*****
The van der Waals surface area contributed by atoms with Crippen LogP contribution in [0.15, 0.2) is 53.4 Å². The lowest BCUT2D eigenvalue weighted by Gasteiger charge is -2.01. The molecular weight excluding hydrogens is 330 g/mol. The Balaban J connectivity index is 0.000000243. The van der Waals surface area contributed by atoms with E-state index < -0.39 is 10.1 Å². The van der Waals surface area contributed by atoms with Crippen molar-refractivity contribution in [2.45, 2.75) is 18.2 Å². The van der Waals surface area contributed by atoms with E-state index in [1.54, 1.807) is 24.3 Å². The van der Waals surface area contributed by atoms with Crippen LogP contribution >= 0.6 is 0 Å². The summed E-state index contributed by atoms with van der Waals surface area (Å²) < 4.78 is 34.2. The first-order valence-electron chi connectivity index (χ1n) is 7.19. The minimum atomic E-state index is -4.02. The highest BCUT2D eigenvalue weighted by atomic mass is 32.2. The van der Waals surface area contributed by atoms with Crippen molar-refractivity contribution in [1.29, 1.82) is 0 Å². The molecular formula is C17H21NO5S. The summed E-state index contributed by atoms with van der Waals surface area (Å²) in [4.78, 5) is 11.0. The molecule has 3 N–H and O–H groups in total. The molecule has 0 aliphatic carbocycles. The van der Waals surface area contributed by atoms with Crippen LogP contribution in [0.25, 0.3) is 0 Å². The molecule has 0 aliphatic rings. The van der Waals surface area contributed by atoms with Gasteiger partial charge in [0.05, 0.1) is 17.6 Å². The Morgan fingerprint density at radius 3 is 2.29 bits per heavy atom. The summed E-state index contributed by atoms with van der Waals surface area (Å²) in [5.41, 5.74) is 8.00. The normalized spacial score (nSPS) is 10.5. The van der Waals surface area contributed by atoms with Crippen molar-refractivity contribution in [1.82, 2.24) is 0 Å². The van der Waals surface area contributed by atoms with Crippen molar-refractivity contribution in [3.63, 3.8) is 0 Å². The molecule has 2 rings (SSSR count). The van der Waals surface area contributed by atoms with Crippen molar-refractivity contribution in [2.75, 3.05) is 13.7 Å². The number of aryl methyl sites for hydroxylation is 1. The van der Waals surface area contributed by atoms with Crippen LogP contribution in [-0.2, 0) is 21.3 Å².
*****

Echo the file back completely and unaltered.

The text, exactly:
The van der Waals surface area contributed by atoms with Crippen LogP contribution in [0.15, 0.2) is 53.4 Å². The lowest BCUT2D eigenvalue weighted by Gasteiger charge is -2.01. The molecular weight excluding hydrogens is 330 g/mol. The Balaban J connectivity index is 0.000000243. The van der Waals surface area contributed by atoms with E-state index < -0.39 is 10.1 Å². The van der Waals surface area contributed by atoms with Crippen molar-refractivity contribution in [2.45, 2.75) is 18.2 Å². The van der Waals surface area contributed by atoms with E-state index in [1.54, 1.807) is 24.3 Å². The van der Waals surface area contributed by atoms with Crippen LogP contribution >= 0.6 is 0 Å². The summed E-state index contributed by atoms with van der Waals surface area (Å²) < 4.78 is 34.2. The first-order valence-electron chi connectivity index (χ1n) is 7.19. The minimum atomic E-state index is -4.02. The highest BCUT2D eigenvalue weighted by atomic mass is 32.2. The van der Waals surface area contributed by atoms with Crippen molar-refractivity contribution in [1.29, 1.82) is 0 Å². The molecular formula is C17H21NO5S. The summed E-state index contributed by atoms with van der Waals surface area (Å²) in [4.78, 5) is 11.0. The molecule has 3 N–H and O–H groups in total. The molecule has 0 aliphatic carbocycles. The van der Waals surface area contributed by atoms with Crippen LogP contribution in [0.25, 0.3) is 0 Å². The molecule has 0 aliphatic rings. The van der Waals surface area contributed by atoms with Gasteiger partial charge in [0.05, 0.1) is 17.6 Å². The Morgan fingerprint density at radius 3 is 2.29 bits per heavy atom. The summed E-state index contributed by atoms with van der Waals surface area (Å²) in [5.41, 5.74) is 8.00. The normalized spacial score (nSPS) is 10.5. The van der Waals surface area contributed by atoms with Crippen molar-refractivity contribution in [1.82, 2.24) is 0 Å². The van der Waals surface area contributed by atoms with Crippen molar-refractivity contribution in [3.63, 3.8) is 0 Å². The molecule has 2 rings (SSSR count). The van der Waals surface area contributed by atoms with Crippen molar-refractivity contribution in [2.75, 3.05) is 13.7 Å². The number of aryl methyl sites for hydroxylation is 1. The van der Waals surface area contributed by atoms with Crippen LogP contribution in [-0.2, 0) is 21.3 Å².